Press Release: Installation Dates


CONTACT:  E-mail:   Twitter: @varioushazards


New York-based, Eureka-raised artist Nick Hubbard will present a series of sculptural installations around town that engage with the history of Fort Humboldt.  The works will be first set in place this coming Saturday, April 23, 2016.  Some of the installations will disappear within a few days, other may stay longer at the discretion of the community.  

A participatory event on Sunday, April 24, will accompany the installations.  The artist will be on-site at Fort Humboldt, and citizens are invited to come and jointly build a collection of paper models of the fort buildings.  These models will contain messages written by participants that will be shared back with the community over a timespan corresponding to the activity of the Fort.

The project, Through Various Hazards and Adventures We Move is derived from digital models constructed using documentary photographs of Fort Humboldt, utilizes 3D printing technology combined with traditional model-making, and takes the form of a series of expanded dioramas that change over time.  

Nick Hubbard is currently a Master’s candidate at the Interactive Telecommunications Program (ITP), Tisch School of the Arts, New York University.  Through Various Hazards is his thesis.  For more information, contact the project at or visit the project website,

Through Various Hazards is on Twitter @varioushazards.  

#forthumboldt or #varioushazards

Prototype: Sugar Cast & Testing in the Tide

3D Print + Sugar Cast   

3D Print + Sugar Cast


The point, again, of making a mold (Part 1) and casting in sugar (Part 2), was to prototype the interaction of the material in the salt water of a river that connects with ocean.  I plan to install models of Fort Humboldt at the mouth of Elk River in Eureka, CA.  I want these to dissolve slowly over the course of, at least, several hours on April 23, 2016.

Pier 4 Beach, Brooklyn Bridge Park.   

Pier 4 Beach, Brooklyn Bridge Park.


I took the sugar cast and a camera down to the East River at Brooklyn Bridge Park, to see what the tide would do to the object.

An issue that became apparent immediately was weight: the strength of the tide massively surmounted the weight of the model, picking it up once the water rose high enough and beginning to toss it in the waves.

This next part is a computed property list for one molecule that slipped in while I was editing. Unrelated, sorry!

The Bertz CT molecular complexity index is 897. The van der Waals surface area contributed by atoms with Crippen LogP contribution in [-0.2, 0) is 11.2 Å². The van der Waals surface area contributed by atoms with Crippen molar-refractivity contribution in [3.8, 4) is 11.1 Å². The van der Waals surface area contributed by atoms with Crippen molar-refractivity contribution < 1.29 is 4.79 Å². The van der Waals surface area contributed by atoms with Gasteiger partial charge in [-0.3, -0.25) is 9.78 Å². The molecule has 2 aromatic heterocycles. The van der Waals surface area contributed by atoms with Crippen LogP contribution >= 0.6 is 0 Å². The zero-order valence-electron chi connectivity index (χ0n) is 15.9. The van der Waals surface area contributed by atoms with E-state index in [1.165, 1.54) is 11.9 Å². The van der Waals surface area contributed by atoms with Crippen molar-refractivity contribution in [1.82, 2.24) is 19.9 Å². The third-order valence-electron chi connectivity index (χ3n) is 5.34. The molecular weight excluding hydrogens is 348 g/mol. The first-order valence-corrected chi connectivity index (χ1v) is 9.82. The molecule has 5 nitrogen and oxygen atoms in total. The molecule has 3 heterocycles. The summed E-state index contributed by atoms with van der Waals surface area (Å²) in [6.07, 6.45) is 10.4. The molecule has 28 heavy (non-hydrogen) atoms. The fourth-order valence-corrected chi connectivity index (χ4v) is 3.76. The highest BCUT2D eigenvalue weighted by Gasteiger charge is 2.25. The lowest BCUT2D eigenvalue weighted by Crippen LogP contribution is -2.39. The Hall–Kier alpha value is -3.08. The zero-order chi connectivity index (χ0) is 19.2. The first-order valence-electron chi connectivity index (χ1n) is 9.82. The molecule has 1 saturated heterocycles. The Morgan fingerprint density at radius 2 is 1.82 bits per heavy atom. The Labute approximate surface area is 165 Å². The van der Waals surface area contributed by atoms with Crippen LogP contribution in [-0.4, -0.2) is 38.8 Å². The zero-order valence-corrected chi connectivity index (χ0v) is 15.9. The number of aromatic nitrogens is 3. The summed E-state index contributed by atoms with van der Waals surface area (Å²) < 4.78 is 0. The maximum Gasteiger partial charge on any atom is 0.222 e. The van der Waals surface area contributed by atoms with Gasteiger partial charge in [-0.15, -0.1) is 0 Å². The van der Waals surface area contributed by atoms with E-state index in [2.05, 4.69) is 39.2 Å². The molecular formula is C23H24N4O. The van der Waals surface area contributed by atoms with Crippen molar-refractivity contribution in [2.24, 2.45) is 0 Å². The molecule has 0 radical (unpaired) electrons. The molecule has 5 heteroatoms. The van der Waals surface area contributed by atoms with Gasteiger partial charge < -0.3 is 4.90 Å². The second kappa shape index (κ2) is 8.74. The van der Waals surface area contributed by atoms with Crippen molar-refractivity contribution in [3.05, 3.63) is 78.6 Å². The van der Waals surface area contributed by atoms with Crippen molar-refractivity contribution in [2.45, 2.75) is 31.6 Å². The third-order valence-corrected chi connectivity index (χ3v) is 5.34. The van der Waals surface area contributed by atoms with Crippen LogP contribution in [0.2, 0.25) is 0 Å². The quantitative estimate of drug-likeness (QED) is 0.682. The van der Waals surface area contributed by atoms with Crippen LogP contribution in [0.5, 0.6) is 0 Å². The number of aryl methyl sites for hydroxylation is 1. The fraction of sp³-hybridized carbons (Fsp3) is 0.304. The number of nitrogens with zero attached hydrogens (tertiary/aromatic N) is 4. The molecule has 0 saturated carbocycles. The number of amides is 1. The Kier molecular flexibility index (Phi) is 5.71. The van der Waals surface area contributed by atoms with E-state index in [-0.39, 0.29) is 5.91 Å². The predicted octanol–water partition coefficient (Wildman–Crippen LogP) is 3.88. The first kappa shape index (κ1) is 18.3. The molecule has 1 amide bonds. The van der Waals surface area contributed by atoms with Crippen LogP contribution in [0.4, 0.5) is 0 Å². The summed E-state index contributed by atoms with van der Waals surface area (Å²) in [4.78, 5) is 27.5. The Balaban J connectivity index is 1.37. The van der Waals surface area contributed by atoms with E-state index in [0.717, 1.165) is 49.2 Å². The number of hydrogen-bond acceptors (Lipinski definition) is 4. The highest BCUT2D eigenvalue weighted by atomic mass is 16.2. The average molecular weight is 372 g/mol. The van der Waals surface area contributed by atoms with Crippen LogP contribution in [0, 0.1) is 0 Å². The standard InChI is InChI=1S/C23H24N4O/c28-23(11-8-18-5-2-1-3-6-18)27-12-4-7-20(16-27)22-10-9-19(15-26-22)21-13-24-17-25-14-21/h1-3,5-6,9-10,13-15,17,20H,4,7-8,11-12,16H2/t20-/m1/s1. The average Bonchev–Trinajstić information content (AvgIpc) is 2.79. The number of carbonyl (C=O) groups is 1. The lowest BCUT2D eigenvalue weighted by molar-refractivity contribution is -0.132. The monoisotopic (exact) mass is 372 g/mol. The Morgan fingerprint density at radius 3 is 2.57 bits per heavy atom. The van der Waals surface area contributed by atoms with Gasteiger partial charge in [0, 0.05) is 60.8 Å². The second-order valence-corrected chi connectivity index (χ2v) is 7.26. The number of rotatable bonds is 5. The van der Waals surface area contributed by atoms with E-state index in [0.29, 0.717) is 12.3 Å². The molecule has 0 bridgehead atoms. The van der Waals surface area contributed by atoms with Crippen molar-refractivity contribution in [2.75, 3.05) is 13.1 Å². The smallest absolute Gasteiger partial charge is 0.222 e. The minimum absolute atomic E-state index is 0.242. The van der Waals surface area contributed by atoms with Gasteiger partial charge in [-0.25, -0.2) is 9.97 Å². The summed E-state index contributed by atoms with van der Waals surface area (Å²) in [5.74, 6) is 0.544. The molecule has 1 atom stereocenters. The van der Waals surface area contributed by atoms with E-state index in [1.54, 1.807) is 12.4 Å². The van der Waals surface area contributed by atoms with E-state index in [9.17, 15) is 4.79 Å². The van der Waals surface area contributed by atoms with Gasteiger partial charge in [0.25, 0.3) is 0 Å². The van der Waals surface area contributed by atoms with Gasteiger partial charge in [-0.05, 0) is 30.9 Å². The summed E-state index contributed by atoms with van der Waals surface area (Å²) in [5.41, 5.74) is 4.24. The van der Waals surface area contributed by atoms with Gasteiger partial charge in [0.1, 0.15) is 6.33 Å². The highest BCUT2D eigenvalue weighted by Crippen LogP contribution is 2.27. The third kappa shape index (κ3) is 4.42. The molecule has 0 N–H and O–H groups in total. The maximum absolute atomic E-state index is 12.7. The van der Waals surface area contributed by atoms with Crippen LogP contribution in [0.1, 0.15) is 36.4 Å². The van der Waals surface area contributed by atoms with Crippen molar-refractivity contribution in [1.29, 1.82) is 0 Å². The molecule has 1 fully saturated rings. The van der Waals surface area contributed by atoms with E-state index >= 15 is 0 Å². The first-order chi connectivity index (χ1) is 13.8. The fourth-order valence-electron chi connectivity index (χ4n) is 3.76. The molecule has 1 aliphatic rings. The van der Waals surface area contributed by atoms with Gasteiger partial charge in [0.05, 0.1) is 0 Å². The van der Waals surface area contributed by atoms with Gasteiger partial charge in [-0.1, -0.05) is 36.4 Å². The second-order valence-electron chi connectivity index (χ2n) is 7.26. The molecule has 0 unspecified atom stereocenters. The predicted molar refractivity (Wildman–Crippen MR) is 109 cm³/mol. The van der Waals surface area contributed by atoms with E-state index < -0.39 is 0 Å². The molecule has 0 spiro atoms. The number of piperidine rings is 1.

The model survived for about 1:39:00 in the tide.  There was a significant rise over the hour, so two problems were obvious:

  1. If the model was heavier or secured somehow, it would quickly be submerged
  2. If the model was heavier but not secured, it would still be jostled and potentially lost or impossible to track (for viewers).

I lost sight of the model a number of times, but fortunately found it again.  I also impacted the total dissolve time by rescuing the model and pulling it out to snap documentation photos.


  • The sugar models in combination with moving water will be gorgeous, unusual, and therefore compelling.
  • Tidal waters may not be the best option — a unidirectional stream (like the mouth of the river instead of the shore) will be optimal.
  • Most likely I’ll be looking at a dissolve time of several hours.  This will be better for the opportunity for many people to find and see the installation, but will make documentation of the dissolve more challenging.

Mapping: Installation Geography

A core conceit of my project Through Various Hazards has been the idea that the physical site and the architectural form of Fort Humboldt are iconic representatives for the larger historical questions I’m asking and the historical dynamics I’m pointing to.  As I was visiting sites in Eureka, trying to decide where and how I wanted to install the series of expanded dioramas, I was struck by the potential of merging the layout of the fort itself and the geography of the city.

Map of Eureka, CA

Map of Eureka, CA

1861 Map of the Fort Humboldt grounds.

1861 Map of the Fort Humboldt grounds.

I took the fort layout into Photoshop and overlaid it onto the city.

Based on the location of the original fort buildings, I determined sites for placing markers/clues about the project and also the installations themselves.

Proposed placement of installations (large icons) and markers (small icons)

Proposed placement of installations (large icons) and markers (small icons)

I felt this was a successful prototype of the layout, and discussions at the Quick & Dirty Thesis Show allowed me to develop a second version that I think is much stronger.

The markers have been removed (no need for them to be represented here).  The installation sites have been shifted and, while they still correspond to a metonym of the fort layout in terms of geography, they now also reflect it figuratively as well.

Starting from North to South, West to East:

  • Woodley Island, Duluwat Historical Marker (Violence, Memorial)
  • Civic Center: City Council Building, Superior Court, Times Standard newspaper (Politics & Media)
  • Wabash Ave, entryway to the city  (Everyday life)
  • Samoa Peninsula, former reservation site for overflow prisoners from Fort Humboldt
  • Fort Humboldt
  • Mouth of the Elk River + Hikshari’ Trail (Indigenous life, Constant flux)
  • (Ulysses S.) Grant Elementary School (Education/Ignorance)

My vision is to have this map as a physical object and guide in the style of the many years of Fort Humboldt Brochures/Pamphlets, which I will distribute to coffee shops, the library, etc.  It will also be the centerpiece of the project website (which Sam Lavigne reminded me–smart–needs to be mobile-first).  This will be a tool for seeing how each installation is part of a larger endeavor, and navigating between the distributed sites.